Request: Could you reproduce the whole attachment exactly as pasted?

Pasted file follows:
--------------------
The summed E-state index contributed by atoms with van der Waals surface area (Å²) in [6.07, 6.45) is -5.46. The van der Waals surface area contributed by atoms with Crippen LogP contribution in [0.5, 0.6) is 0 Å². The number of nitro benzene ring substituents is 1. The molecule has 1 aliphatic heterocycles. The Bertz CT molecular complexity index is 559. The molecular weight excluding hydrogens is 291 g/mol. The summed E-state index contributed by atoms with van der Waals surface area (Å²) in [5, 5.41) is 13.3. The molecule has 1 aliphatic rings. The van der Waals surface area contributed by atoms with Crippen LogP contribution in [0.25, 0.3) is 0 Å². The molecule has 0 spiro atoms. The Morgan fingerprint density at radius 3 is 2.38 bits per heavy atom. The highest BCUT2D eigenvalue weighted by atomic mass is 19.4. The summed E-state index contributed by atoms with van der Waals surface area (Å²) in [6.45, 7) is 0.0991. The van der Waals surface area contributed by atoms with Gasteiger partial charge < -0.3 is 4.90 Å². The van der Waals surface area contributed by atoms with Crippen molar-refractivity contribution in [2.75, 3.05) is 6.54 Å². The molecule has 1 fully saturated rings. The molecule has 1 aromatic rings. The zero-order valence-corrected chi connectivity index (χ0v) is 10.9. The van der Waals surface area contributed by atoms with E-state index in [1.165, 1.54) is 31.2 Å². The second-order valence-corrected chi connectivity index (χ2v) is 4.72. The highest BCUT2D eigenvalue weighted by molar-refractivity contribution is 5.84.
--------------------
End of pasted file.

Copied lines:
The summed E-state index contributed by atoms with van der Waals surface area (Å²) in [6.07, 6.45) is -5.46. The van der Waals surface area contributed by atoms with Crippen LogP contribution in [0.5, 0.6) is 0 Å². The number of nitro benzene ring substituents is 1. The molecule has 1 aliphatic heterocycles. The Bertz CT molecular complexity index is 559. The molecular weight excluding hydrogens is 291 g/mol. The summed E-state index contributed by atoms with van der Waals surface area (Å²) in [5, 5.41) is 13.3. The molecule has 1 aliphatic rings. The van der Waals surface area contributed by atoms with Crippen LogP contribution in [0.25, 0.3) is 0 Å². The molecule has 0 spiro atoms. The Morgan fingerprint density at radius 3 is 2.38 bits per heavy atom. The highest BCUT2D eigenvalue weighted by atomic mass is 19.4. The summed E-state index contributed by atoms with van der Waals surface area (Å²) in [6.45, 7) is 0.0991. The van der Waals surface area contributed by atoms with Gasteiger partial charge < -0.3 is 4.90 Å². The van der Waals surface area contributed by atoms with Crippen molar-refractivity contribution in [2.75, 3.05) is 6.54 Å². The molecule has 1 fully saturated rings. The molecule has 1 aromatic rings. The zero-order valence-corrected chi connectivity index (χ0v) is 10.9. The van der Waals surface area contributed by atoms with E-state index in [1.165, 1.54) is 31.2 Å². The second-order valence-corrected chi connectivity index (χ2v) is 4.72. The highest BCUT2D eigenvalue weighted by molar-refractivity contribution is 5.84.